From the editor: Oh that my babies grow up to be cowboys (and girls)
I know that’s not how the song goes.
Ed and Patsy Bruce (and more famously Willie and Waylon) surely thought the opposite, or so the famous tune conveyed. But, after my wife and I welcomed Meade baby number six into the world this past Sunday, I found myself thinking the opposite this week.
I’ve told you before, I grew up in big cities. And, while I’ve certainly enjoyed melting into rural America more recently, I can’t claim I’ve left behind many of my more big-city tendencies and proclivities.
I’m happy to see a sushi or poke bowl place on the corner when I’m in the city; I don’t mind the proximity to exhibits of more distant displays of arts and cultures; and I have to admit, I’ll take rock, alternative and even the right kind of rap before I get into most brands of country-western music.
But I’m several steps past simply learning to love what it is folks who grew up country love about these types of places. But still, I’m amazed every day it seems by the beauty and goodness of what you find in a place like Craig. And this week was no exception.
I was suitably impressed this week as I watched some of our local youth compete for banners and ribbons as they handled their beloved livestock, the latter the evidence of months and months of work and years of training.
I saw poise. I saw grace under pressure. I saw the joy that comes from putting in the work and reaping what you sow.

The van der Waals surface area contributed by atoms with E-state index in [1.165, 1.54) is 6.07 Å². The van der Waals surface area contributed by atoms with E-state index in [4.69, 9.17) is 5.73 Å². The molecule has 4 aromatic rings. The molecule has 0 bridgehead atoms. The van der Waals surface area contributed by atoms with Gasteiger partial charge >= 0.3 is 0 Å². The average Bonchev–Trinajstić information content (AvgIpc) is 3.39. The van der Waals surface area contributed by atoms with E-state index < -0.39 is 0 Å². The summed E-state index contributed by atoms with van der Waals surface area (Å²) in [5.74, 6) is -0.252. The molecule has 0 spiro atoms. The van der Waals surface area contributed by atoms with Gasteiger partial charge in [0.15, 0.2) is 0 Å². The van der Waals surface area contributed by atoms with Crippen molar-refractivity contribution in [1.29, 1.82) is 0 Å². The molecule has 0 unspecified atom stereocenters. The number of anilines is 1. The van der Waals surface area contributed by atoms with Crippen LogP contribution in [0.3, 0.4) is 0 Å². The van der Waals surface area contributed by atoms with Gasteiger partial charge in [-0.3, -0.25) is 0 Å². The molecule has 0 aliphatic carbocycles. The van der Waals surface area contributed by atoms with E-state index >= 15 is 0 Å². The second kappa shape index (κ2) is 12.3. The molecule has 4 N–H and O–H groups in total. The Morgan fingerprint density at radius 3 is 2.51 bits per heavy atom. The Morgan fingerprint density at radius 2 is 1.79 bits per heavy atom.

It’s true what they say that winning isn’t everything, too. While I enjoyed witnessing the emotions that came with victory, I was hopeful that the satisfaction that comes with effort and perseverance was present as well. Those were some spectacular animals on display this week, and to think that these were children in charge of their care and preparation is simply an incredible thing, whether they won their classes or championships or not.
And as I watched that and tried to envision the energy and time that had gone into being ready for this moment in early August, I thought of my little flock.
I don’t know if we’ll ever have the land or the resources or the time or the expertise to raise my children to show steer or pigs or goats or even dogs. But I do know that what these young livestock handlers have, I want for my kids.
Our brand-new baby is named after me. I’m a little embarrassed about it, but proud all the same. I don’t expect little Cuy or any of his brothers to grow up to be literal cowboys, or my little girls to grow up to be actual cowgirls, though if they did I’d be perfectly pleased. But in a figurative sense, I hope to see them grow like these fine youngsters I saw this week at the fair did and are.
I hope you’ll help me, Craig. In no small part, that’s why we’re here.
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